Mentoring in practice: An MCR Pathways mentor and young person share their journey together
MCR Pathways is a national relationship-based Mentoring Programme that provides young people with a school-based mentor. On this National Mentoring Day, a young person who is currently a mentee with MCR Pathways and their mentor, Lorna Tilsley, discuss how their relationship has developed over time, navigating COVID-19 restrictions, and the impact that mentoring has had.
Young person*, age 14, MCR Pathways mentee and pupil at Alva Academy
During lockdown and COVID-19 restrictions, many pupils couldn’t go into school so my siblings and I were pretty much in the same room in the house doing online classes. Being cooped up in the house with just my family and not getting to see my friends was a bit boring at times so I liked when it came to Friday morning when it was time to see my mentor. It was nice to talk to someone else other than just my family. We were able to tell each other things that we had been doing during the week at home with our families like dog walks, afternoon tea, a pizza party, a music festival and spa days. We also got to show each other our dogs.
Due to the restrictions we had to change our meetings to virtual meetings so we had to come up with different ideas for things to do during our mentor meetings. My mentor had got to know me and knew what my interests and hobbies were. She knew I liked reading so she suggested books for me to read and we would chat about that. We suggested movies to watch and songs to listen to and she challenged me to bake brownies and I challenged her to make pizza from scratch. She knew that I liked arts and crafts so she arranged an activity box from a local community group to be delivered to my house for me to do and we created online games such as hangman and created online quizzes on Kahoot with different themes such as Disney and animals because I like them.
It is nice to be back doing face-to-face meetings again and meeting up with my mentor in person. I like having my mentor as we have similar things in common and means we can chat about stuff that I am interested in. She knows that I am interested in acting and as she has done drama in the past, she is able to give me advice on things to help me with my career and my confidence. She has suggested clubs and groups to join to give me experience and she has given me links for online things that she thinks would be helpful to watch or read. People have noticed that since the first time that I met with my mentor, I have changed and got a bit more confident. I have become a bit more open-minded and willing to try stuff. A big change for me was joining a drama group during the summer where we did a ‘Play in a Week’. We had to rehearse during the week then put on a performance on the last day for an audience of our parents and siblings. Before having my mentor I would have been too scared to do it, but I managed to do it and I was really proud of myself.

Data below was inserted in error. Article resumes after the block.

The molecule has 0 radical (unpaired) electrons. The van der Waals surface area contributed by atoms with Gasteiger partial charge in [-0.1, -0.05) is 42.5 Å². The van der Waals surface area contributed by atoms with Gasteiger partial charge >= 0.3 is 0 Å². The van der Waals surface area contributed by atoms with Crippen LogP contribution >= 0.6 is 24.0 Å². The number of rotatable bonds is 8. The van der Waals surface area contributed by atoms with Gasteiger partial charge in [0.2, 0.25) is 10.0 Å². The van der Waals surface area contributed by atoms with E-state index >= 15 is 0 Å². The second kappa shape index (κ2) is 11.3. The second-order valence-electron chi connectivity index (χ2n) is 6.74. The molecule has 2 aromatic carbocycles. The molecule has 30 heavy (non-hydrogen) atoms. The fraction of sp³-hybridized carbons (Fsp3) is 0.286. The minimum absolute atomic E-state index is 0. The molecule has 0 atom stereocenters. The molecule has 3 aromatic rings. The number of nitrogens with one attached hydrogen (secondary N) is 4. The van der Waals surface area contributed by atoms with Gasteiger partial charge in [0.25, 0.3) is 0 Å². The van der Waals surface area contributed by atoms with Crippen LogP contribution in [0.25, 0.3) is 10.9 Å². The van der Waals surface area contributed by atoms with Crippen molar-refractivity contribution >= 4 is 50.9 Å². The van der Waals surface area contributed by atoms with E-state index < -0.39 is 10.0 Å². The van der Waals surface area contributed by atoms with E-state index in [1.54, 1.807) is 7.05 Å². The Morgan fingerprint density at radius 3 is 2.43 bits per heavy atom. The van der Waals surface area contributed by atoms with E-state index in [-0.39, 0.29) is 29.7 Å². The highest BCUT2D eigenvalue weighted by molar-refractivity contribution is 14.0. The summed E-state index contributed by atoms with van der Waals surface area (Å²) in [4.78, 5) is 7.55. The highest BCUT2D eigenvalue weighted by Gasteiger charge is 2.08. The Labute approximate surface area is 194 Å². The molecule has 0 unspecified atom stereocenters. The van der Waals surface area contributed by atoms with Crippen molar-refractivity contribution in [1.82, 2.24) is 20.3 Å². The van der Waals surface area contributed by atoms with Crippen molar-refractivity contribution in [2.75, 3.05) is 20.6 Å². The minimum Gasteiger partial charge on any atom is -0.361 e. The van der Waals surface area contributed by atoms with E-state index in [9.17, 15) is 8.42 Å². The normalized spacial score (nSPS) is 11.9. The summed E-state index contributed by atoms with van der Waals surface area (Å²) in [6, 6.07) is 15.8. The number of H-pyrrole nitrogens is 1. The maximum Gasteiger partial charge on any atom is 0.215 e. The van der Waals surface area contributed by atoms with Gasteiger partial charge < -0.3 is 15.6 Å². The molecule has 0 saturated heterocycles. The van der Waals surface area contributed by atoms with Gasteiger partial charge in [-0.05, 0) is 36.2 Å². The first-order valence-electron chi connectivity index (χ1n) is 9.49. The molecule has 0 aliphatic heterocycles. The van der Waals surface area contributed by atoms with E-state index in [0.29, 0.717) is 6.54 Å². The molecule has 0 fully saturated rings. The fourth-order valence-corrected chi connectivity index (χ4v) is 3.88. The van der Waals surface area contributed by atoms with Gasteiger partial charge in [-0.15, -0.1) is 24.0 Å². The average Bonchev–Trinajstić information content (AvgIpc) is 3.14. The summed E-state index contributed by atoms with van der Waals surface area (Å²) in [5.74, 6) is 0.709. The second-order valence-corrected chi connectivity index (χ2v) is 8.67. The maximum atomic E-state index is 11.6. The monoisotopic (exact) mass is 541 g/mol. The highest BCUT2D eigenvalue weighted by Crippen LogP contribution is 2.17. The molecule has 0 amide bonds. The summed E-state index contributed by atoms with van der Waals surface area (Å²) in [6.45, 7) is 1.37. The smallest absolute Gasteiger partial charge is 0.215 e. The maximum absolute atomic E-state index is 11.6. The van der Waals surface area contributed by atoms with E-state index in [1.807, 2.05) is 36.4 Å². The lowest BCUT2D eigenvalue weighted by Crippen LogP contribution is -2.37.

Lorna Tilsley, MCR Pathways mentor at Alva Academy
It was great to have something to look forward to each week outside of work and housework! Although we were unable to meet in person, being able to meet up virtually still allowed us to connect and keep in touch. This was important during a time when so many other connections in day-to-day life had been lost.
It also forced us to do different sorts of activities to what we would have, had we been in normal circumstances. Initially, I was concerned that virtual mentoring could be awkward and unproductive, but in fact I found it helped develop our relationship, and we gained a little bit more insight into each other’s lives through that small window into our worlds – as viewed through being on screen. My young person got to meet my dog, and I said ‘hello’ to some of my young person’s family who popped up in the background, which was nice. I also noticed that my young person was very relaxed when on screen for home and seemed to enjoy the virtual set-up. It was genuinely uplifting to see this each week.
We adapted well and the virtual set-up seemed to come very naturally to my young person. Instead of playing hangman and noughts and crosses on scraps of paper in the school dining hall, we played some fun online quizzes each week, and my young person seemed to find it easier to chat from within the home setting. I also arranged for a craft box to be sent to my young person and their younger sibling to give them something else to do whilst stuck at home. I don’t think boredom was ever a problem for my young person though, as their family was brilliant at coming up with lots of activities to keep the kids occupied – staging everything from pizza parties and beauty salon sessions to full-on garden music festivals!
I have learned that mentoring is something that takes time to develop into a relationship, with each pairing evolving differently and at its own pace. My YP is quite shy and reserved, and I have tried to make sure we take a slow journey towards getting to know each other so my young person always feels comfortable.
This has taught me a lot about myself in terms of how to be more aware of someone else’s needs and that mentoring is not just about trying to move that person’s life forward or setting measurable goals. I now appreciate that sometimes enjoying a friendly chat and a nice bit of cake is just as valuable as anything else.
*The young person’s name has been anonymised to protect their identity
The views expressed in this blog post are those of the author/s and may not represent the views or opinions of CELCIS or our funders.
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